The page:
1. Both traditional behaviorism and Uri Bronfenbrenner’s ecological systems theory view the environment as playing a vital role in development. However, each theory describes the influence of the environment quite differently. How do these theories apply to the video?
Since the macrosystem embraces all of the cultural details or patterns, it is presumed that when upheld, Bronfenbrenner’s theory takes into consideration the inputs of people and systems and collectively must be addressed in the interventions (Bronfenbrenner, 1979). Culture then is considered powerful and must be weighed as directly and indirectly molding the individual in all of his endeavors (Plutchik, 1980).
It implies as well that culture must also change for the individual to be considered as an enhanced and better person. This was emphasized in what Dr. Bronfenbrenner observed as the “breakdown of the social system” which what was prevailing in the United States (Bronfenbrenner, 1979).
In the Daddy Daycare video, the way the two “dads” or caregivers designed what their center will be like (primarily as by-product of their personalities) and the eventual positive changes that had become apparent among the kids such as Crispin’s becoming more polite (saying thank you) who appeared to be raised a violent kid.
2. What are direct and indirect influences in terms of family functioning? Provide an example of each from the video.
Direct influences include the man of the house (played by Eddie Murphy) from his former non-hands-on approach with his kid to switching roles with his wife and how the changes became very real. He had become more at pace, and the indirect influence of his constant presence on a male kid that was his was very important and positive. His child became more sociable and less withdrawn. Eddie Murphy had more insights of the human side of being a father in the fast lane. His partner in the process was able (indirect influence) to settle “issues” of even the most mundane of tasks as a father and that is changing diapers or helping his own child become toilet trained.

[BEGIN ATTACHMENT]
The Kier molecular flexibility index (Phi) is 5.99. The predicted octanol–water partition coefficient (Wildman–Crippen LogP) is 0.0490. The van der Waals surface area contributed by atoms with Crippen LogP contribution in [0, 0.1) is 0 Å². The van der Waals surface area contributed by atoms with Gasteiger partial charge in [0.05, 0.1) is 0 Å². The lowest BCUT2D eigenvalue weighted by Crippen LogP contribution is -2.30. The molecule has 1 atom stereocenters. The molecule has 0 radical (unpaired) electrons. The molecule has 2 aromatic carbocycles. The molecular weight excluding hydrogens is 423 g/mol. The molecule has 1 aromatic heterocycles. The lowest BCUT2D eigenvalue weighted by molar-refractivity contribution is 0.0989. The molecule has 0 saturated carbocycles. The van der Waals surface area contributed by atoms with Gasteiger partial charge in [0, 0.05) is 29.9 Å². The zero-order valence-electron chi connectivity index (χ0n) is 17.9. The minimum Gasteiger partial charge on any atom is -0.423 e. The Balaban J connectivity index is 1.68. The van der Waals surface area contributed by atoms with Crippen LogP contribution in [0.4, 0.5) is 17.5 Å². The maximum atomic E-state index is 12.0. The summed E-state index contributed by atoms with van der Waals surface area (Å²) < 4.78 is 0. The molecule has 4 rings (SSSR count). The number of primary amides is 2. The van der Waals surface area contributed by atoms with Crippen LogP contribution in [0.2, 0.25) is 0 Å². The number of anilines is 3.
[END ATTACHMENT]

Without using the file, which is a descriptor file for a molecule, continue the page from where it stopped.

3. Describe the similarities and differences between Piaget’s cognitive developmental theory and Vygotsky’s sociocultural theory. Which theory is dominant throughout the video?
Lev Vygotsky’s sociocultural theory of development is very specific about the concepts that make us who we are and why we differ in many of our tendencies and social interactions/relationships. Traditions passed on from generation to another are modified by that generation and then on and on to the succeeding generations. Consequently, the subcultures continue to influence and are modified human behavior. Nurture and nature also become central to issues like these and further complicate various standpoints. Vygotsky’s theory is more known by his concept of zone of proximal development. Vygotsky had made his mark on the study of human development by looking into how children assimilate the traditions, customs and mores of society and blend these with their interpretation and way of thinking, public or communal dealings and /or interfaces, and insights or degree of awareness in themselves (Thomson, 2005; Papalia et al, 2992). According to Ross Thomson on Child Development,
Vygotsky’s “Sociocultural theory . . . explains why children growing up in different societies are likely to have significantly different skills.” (Thomson, 2005).
Vygotsky believes differently from other developmental psychologists mainly in the sense that he is not persuaded that children go through stages as others do. Children achieve certain skills and abilities because of the accrued values basically coming from their surroundings; these are from the influences and guidance of adults and others around them or those that comprise their immediate environment.